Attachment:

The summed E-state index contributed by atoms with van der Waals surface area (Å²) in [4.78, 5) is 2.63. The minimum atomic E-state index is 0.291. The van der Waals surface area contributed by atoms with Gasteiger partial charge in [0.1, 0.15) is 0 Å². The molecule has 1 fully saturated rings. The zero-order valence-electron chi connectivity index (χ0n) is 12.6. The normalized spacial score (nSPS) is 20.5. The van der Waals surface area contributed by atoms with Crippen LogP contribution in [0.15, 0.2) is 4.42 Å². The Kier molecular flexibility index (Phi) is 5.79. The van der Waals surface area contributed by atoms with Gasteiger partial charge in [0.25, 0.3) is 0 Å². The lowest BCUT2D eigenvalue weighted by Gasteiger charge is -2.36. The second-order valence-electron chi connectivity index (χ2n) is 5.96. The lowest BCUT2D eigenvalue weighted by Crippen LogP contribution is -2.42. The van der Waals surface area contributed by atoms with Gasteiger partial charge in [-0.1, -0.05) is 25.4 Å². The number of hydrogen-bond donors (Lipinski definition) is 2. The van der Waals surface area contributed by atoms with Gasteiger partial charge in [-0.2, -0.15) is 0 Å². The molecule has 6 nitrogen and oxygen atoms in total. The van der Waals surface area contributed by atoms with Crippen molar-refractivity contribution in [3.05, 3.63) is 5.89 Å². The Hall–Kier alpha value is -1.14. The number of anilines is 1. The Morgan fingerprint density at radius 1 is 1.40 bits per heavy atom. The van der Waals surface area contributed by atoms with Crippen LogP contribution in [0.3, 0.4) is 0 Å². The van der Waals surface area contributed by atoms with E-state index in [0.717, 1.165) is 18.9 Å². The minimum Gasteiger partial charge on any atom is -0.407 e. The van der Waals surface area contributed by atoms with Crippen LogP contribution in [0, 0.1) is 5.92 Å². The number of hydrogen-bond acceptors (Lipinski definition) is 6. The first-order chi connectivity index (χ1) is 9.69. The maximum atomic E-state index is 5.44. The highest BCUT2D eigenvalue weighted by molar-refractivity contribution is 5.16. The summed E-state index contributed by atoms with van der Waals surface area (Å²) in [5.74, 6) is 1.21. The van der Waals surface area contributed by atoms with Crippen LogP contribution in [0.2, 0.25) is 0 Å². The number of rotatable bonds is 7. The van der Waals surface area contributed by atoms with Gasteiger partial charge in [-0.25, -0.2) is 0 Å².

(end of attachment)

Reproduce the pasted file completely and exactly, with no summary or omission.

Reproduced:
The summed E-state index contributed by atoms with van der Waals surface area (Å²) in [4.78, 5) is 2.63. The minimum atomic E-state index is 0.291. The van der Waals surface area contributed by atoms with Gasteiger partial charge in [0.1, 0.15) is 0 Å². The molecule has 1 fully saturated rings. The zero-order valence-electron chi connectivity index (χ0n) is 12.6. The normalized spacial score (nSPS) is 20.5. The van der Waals surface area contributed by atoms with Crippen LogP contribution in [0.15, 0.2) is 4.42 Å². The Kier molecular flexibility index (Phi) is 5.79. The van der Waals surface area contributed by atoms with Gasteiger partial charge in [0.25, 0.3) is 0 Å². The lowest BCUT2D eigenvalue weighted by Gasteiger charge is -2.36. The second-order valence-electron chi connectivity index (χ2n) is 5.96. The lowest BCUT2D eigenvalue weighted by Crippen LogP contribution is -2.42. The van der Waals surface area contributed by atoms with Gasteiger partial charge in [-0.1, -0.05) is 25.4 Å². The number of hydrogen-bond donors (Lipinski definition) is 2. The van der Waals surface area contributed by atoms with Gasteiger partial charge in [-0.2, -0.15) is 0 Å². The molecule has 6 nitrogen and oxygen atoms in total. The van der Waals surface area contributed by atoms with Crippen molar-refractivity contribution in [3.05, 3.63) is 5.89 Å². The Hall–Kier alpha value is -1.14. The number of anilines is 1. The Morgan fingerprint density at radius 1 is 1.40 bits per heavy atom. The van der Waals surface area contributed by atoms with Crippen LogP contribution in [0.3, 0.4) is 0 Å². The van der Waals surface area contributed by atoms with E-state index in [0.717, 1.165) is 18.9 Å². The minimum Gasteiger partial charge on any atom is -0.407 e. The van der Waals surface area contributed by atoms with Crippen LogP contribution in [0, 0.1) is 5.92 Å². The number of hydrogen-bond acceptors (Lipinski definition) is 6. The first-order chi connectivity index (χ1) is 9.69. The maximum atomic E-state index is 5.44. The highest BCUT2D eigenvalue weighted by molar-refractivity contribution is 5.16. The summed E-state index contributed by atoms with van der Waals surface area (Å²) in [5.74, 6) is 1.21. The van der Waals surface area contributed by atoms with Crippen LogP contribution in [0.2, 0.25) is 0 Å². The number of rotatable bonds is 7. The van der Waals surface area contributed by atoms with Gasteiger partial charge in [-0.25, -0.2) is 0 Å².